Gonzalo Cuervo is one of three people (along with Ward 3 City Councilmember Nirva LaFortune and Brett Smiley, Director of Administration for former Rhode Island Governor Gina Raimondo) running for Mayor of Providence – so far.
UpriseRI asked Cuervo, formerly Chief of Staff for Rhode Island Secretary of State Nellie Gorbea, about his ideas for the Port of Providence, just after the Shut the Scrap rally organized by the People’s Port Authority on Thursday was winding down. The rally was in response to the never ending cycle of environmental mini-disasters at the toxic industries that line Allens Avenue, the most recent being a scrapped Russian submarine fire.
Gonzalo Cuervo: I’m really excited to see the turnout and the energy at this protest. I think we really need to to reevaluate our priorities in the city. I think we have to understand that this is not the best and highest use of this land. In addition to the fact that it’s not economically productive, it’s pristine land on the waterfront and most of these businesses that are here do not require direct water access. They’re kind of like transfer stations, like holding areas. And what they’re doing is they’re contaminating a neighborhood that’s nearby.
I raised my family a mile away from here in Washington Park, and this is really near and dear to my heart. I think that we’ve really have a lot of opportunity to get community input, community buy-in, while also developing this area in a way that increases the tax base, that creates good living wage jobs, and also creates opportunities to expand to different sectors of our city’s economy into this area that has been kind of stagnant. Even for individuals who aren’t concerned with the environment, this is not the best and highest use for this land. And it’s kind of terrible that we are where we are now.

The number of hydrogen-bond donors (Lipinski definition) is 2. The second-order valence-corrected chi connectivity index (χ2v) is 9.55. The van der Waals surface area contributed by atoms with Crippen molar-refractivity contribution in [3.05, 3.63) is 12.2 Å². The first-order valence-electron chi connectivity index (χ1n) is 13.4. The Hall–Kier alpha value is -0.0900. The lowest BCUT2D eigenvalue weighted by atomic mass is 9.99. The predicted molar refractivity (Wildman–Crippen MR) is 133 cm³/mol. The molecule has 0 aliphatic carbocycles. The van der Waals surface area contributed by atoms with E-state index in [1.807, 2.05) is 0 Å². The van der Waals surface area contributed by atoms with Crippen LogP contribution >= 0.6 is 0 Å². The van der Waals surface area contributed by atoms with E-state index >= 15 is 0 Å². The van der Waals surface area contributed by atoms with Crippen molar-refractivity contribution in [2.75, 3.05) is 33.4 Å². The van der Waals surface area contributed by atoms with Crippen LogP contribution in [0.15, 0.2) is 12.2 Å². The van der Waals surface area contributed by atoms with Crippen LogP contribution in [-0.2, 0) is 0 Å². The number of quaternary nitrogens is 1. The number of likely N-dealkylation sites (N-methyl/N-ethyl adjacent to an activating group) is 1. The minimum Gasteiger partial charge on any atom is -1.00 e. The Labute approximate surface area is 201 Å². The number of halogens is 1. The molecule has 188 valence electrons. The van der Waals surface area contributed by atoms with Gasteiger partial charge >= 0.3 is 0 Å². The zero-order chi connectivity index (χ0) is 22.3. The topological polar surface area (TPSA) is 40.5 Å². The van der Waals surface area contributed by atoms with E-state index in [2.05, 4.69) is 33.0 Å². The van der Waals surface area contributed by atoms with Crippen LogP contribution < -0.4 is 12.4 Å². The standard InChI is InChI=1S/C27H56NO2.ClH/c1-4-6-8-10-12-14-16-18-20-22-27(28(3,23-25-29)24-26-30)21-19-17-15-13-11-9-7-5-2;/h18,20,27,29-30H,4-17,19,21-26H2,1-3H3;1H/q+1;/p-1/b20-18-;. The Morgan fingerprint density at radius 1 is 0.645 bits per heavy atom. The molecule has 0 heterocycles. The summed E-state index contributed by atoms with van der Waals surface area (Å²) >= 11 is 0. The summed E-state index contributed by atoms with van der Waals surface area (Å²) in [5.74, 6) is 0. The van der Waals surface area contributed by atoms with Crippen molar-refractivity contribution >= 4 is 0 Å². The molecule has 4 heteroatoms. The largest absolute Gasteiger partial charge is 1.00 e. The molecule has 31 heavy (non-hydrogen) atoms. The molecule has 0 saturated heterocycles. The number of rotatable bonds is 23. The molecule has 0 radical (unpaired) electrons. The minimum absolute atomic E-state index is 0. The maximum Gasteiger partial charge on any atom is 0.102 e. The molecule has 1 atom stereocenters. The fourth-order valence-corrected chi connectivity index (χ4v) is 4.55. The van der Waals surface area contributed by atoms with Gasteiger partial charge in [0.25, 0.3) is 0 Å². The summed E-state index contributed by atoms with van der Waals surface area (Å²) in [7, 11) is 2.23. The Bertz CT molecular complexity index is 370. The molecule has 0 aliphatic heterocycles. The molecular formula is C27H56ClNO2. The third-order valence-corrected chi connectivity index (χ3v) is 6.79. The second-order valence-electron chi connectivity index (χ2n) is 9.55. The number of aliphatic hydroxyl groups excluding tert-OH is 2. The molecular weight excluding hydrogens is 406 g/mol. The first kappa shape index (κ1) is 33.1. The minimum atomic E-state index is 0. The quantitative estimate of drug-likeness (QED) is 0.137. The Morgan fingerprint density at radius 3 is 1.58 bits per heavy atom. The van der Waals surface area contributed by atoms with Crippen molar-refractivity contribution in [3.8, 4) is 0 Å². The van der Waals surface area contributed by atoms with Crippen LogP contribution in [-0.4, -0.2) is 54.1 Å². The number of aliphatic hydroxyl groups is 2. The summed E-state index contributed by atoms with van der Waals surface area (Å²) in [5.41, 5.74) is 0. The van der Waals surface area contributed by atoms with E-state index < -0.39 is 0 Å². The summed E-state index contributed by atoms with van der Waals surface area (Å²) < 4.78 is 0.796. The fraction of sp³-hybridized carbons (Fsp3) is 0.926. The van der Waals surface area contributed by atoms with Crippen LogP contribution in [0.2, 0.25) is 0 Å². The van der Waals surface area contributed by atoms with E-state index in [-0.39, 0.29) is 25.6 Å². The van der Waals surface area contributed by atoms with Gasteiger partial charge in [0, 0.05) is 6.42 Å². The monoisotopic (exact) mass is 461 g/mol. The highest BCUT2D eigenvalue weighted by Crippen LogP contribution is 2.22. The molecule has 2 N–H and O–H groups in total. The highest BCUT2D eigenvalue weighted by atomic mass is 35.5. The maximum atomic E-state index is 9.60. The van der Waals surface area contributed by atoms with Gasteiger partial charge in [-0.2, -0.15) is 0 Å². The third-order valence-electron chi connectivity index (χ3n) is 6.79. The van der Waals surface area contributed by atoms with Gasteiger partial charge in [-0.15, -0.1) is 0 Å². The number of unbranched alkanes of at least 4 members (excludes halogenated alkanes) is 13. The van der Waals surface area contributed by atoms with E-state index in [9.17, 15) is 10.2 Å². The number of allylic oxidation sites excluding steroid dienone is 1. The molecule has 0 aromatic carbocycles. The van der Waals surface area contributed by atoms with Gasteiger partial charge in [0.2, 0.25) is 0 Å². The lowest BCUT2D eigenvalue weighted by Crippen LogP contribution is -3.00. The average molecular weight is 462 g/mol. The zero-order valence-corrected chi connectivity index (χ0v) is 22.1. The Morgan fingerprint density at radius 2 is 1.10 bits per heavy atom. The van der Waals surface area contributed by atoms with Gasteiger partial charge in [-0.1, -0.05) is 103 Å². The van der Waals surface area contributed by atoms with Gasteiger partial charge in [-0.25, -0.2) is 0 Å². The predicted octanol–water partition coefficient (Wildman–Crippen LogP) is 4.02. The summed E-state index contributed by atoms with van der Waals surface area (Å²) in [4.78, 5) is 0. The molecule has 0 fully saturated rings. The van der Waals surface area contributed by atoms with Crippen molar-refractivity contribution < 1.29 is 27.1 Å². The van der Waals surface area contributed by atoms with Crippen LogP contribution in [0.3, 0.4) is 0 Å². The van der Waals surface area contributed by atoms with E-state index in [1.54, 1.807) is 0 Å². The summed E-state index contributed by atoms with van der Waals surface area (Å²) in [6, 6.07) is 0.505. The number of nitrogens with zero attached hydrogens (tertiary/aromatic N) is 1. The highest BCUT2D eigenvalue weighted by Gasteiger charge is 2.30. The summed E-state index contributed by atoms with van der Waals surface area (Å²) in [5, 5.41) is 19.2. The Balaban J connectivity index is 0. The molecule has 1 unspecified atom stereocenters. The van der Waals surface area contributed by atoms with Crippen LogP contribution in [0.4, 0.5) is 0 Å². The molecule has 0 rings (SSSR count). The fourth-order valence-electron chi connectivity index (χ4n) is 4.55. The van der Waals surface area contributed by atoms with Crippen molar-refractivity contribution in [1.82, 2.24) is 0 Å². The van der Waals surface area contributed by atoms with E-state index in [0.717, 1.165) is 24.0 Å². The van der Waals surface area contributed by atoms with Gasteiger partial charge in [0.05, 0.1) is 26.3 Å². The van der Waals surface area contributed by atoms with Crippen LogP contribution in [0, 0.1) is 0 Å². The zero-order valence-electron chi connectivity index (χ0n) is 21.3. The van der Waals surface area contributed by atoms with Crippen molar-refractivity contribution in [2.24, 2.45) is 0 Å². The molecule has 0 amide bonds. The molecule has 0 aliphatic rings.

UpriseRI: When I look at this place over here, see what it looks like – it’s just embarrassing. It’s just awful, it looks so bad
Cuervo: And we’ve seen so many other cities that have developed similar waterfront properties in ways that are not only sustainable, but they also generate significant revenue for the cities. They also generate an increase in the tax base. We have such a huge problem with the nonprofits and the fact that more than 40% of our land is not taxable and we have this first-class waterfront land that could be generating so much economic activity – and it’s just sitting there. It’s just basically holding scrap that’s seeping contamination into the ground and keeping our families sick.
UpriseRI: You know who’s figuring that out, a little bit anyway, is across the bay in East Providence. They’re doing a little bit better on that.
Cuervo: They figured it out. As a matter of fact, some of the folks that have sold properties here have taken their money and invested it in real estate developments across the way, which is very telling. I think that what we need to do is we need to move away from fossil fuel infrastructure. We need to move away from trash management and we need to move towards a development that is not only environmentally friendly and health friendly, but is sustainable and helps grow the city’s economy.
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UpriseRI: Cool. How’s the campaign going?
Cuervo: It’s going great!